The mRNA vaccines from Pfizer and Moderna do not include any of the following:

  • Fetal material
  • DNA
  • Antibiotics
  • Blood products
  • Preservatives
  • Gluten
  • Egg proteins
  • Pork products
  • Microchips

Are there side effects from the COVID-19 vaccines?

A COVID-19 vaccine can cause mild side effects, similar to signs and symptoms of COVID-19, after the first or second dose, including:

  • Pain, redness or swelling where the shot was given
  • Fever
  • Fatigue
  • Headache
  • Muscle pain
  • Chills
  • Joint pain

You will be asked to stay for 15 to 30 minutes after getting a COVID-19 vaccine to monitor you for any immediate reaction.

Most side effects happen within the first three days after vaccination and typically last only one to two days. If you have been exposed to COVID-19 and you develop symptoms more than three days after being vaccinated or the symptoms last more than two days, self-isolate and get tested.

Can people with an egg allergy receive the COVID-19 vaccine?

Neither the Pfizer/BioNTech nor the Moderna Inc. vaccine contain eggs or egg products.

Should I get a vaccine if I have a history of serious allergic reactions?

If you have had a severe allergic reaction to other vaccines or injectable medications, check with your health care provider if you should get a COVID-19 vaccine. If you have ever had a severe allergic reaction to any

ingredient in a COVID-19 vaccine, the Centers for Disease Control and Prevention recommends not getting that specific vaccine.

If you have a severe allergic reaction after getting the first dose of a COVID-19 vaccine, do not get the second dose.

Do COVID-19 vaccines cause infertility or miscarriage?

COVID-19 vaccines have not been linked to infertility or miscarriage. There is no scientific reason to believe this will change after vaccination for COVID-19.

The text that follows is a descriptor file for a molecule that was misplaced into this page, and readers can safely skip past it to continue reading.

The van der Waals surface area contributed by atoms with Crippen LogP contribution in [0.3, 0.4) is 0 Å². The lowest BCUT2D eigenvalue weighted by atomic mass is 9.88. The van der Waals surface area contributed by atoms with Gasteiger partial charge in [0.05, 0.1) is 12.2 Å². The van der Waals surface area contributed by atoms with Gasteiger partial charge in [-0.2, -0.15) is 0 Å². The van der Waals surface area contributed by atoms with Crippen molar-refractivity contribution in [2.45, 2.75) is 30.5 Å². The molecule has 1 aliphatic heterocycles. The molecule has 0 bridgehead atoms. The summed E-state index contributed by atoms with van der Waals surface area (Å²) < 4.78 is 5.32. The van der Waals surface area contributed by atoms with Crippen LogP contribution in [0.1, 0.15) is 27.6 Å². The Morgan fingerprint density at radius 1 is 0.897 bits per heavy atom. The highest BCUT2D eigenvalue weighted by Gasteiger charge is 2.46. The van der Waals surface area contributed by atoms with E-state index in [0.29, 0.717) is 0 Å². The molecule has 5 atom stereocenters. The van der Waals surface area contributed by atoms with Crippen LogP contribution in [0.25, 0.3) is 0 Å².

While there are no formal studies, the best evidence comes from women who got sick with COVID-19 while pregnant. While data clearly indicate pregnant women are at higher risk of hospitalization due to COVID-19 infection, there is no evidence of increased miscarriage rates.

During natural infection, the immune system makes the same antibodies to the spike protein that COVID-19 vaccines would. Thus, if COVID-19 affected fertility, there already would be an increase in miscarriage rates in women infected with COVID-19. This has not happened.

Should I get the COVID-19 vaccine even if I've already had COVID-19?

Yes, it is recommended that people who have already had COVID-19 infection be offered vaccination to assure ongoing protection from serious disease. Current evidence suggests that reinfection with the virus that causes COVID-19 is uncommon in the 90 days after initial infection. Therefore, people with a recent infection may delay vaccination until the end of that 90-day period if desired. You should not be required to have an antibody test before you are vaccinated.

Do I still need to wear a mask and avoid close contact with others if I have received two doses of the vaccine?

Yes. While experts learn more about the protection that COVID-19 vaccines provide, it is very important for everyone to continue to wear a face mask, wash hands often, stay at least 6 feet away from others and stay home when you are sick to help stop this pandemic.

Where should I look for reliable, ongoing information about COVID-19 vaccinations?

Information about COVID-19 vaccine is updated frequently. Please seek advice from your healthcare provider with additional questions you may have regarding the COVID-19 vaccines or any health concerns. You may also find additional information through trusted resources including the Minnesota Department of Health website at www.health.state.mn.us/diseases/coronavirus/vaccine.html or the Centers for Disease Control website at www.cdc.gov/coronavirus/2019-ncov/vaccines.

Please visit the Wadena County Public Health Facebook page, the Wadena County website, your local healthcare provider’s website or Facebook page and local media for future updates as additional local information becomes available.